http://viewfromthemountain.typepad.com/applepeels/2006/02/heterogenous_ni.html

I don't have any trouble printing to the strange copier printer that we have at the office.

I would agree that if you have customers using PCs, you are probably better off using PCs yourself. It's the wrong place for Mac missionary work.

Pecos Bill

MLS is the worst offender of writing to IE only as everything they have is ActiveX.

You complain about Apple pricing. Pretty obvious that Apple sets price points and adds in hardware until it makes sense. They do that for their gross revenue and perceived value. They also have this thing called profit unlike all the other hardware manufacturers operating on razor thin margins. Those companies have to make up the poor profits by dumping crapware onto their master install images. Yuk. Some are lucky enough to have penetration in the enterprise data center to make money. That said, yes, it would be nice if Apple trimmed prices a little wherever possible.

Maybe if you spent the same money on the Vista laptop you wouldn't complain about it....... ?

ocracokewaves

I am not exactly sure I understand your comment.

"Maybe if you spent the same money on the Vista laptop you wouldn't complain about it....... ?"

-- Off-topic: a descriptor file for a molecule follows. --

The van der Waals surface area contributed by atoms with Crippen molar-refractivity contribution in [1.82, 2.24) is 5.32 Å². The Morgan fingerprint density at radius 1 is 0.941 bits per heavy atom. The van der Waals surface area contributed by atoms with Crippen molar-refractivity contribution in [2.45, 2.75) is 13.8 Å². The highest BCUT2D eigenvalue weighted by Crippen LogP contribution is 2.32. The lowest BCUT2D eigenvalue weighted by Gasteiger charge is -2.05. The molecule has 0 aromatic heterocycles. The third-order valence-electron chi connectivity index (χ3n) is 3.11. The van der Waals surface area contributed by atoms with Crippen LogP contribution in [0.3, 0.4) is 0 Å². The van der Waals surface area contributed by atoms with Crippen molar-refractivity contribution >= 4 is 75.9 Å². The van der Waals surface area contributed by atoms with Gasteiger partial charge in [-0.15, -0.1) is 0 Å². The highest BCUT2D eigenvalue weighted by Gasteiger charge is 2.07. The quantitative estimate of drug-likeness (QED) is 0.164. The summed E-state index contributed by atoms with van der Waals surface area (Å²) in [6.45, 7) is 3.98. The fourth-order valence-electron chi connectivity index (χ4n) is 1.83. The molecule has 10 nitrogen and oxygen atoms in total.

When I have problems it doesn't matter what I paid for the product. We had some terrible problems with a Volvo Cross Country Wagon and I complained about it and got rid of it.

http://viewfromthemountain.typepad.com/david_sobotta_weblog/2005/10/high_tech_car_l.html

Another thing not all MLS Systems are written to IE. Only one of the two that I use is written to IE. The other one, Carteret County, NC, my main one works fine on a Mac.

I worked at Apple and I know how they do their pricing. They charge what the market will bear.

To Apple you are a source of revenue and they depend on dedicated customers to pay premium prices.

If you don't think other PC makers can make money you might check the latest results on HP which are in today's Wall Street Journal.

To quote the alert that I got, "Hewlett-Packard's profit climbed 14% to $2.03 billion as the printer and computer giant saw strong demand for laptop computers and robust sales overseas. H-P said sales of personal computers rose 15% to $10.3 billion, with unit shipments up 20% from a year earlier. Revenue from notebook computers grew 26%, while desktop revenue increased 6%."

The hardware quality that I have seen recently from Apple isn't exactly what I would call sterling.

Maybe I am in the same boat as Michael Arrington.

http://www.techcrunch.com/2008/08/19/apple-is-flailing-badly-at-the-edges/

The only complaint that I have about HP laptop is that it is limited to 2 gigs of ram and is running Vista otherwise it has done better that my MacBook which had to be sent back in the first six months.

Partners in Grime

Apple loves you for your money; the Windows hegemony loves you for your time. I'd rather give my money to Apple. :)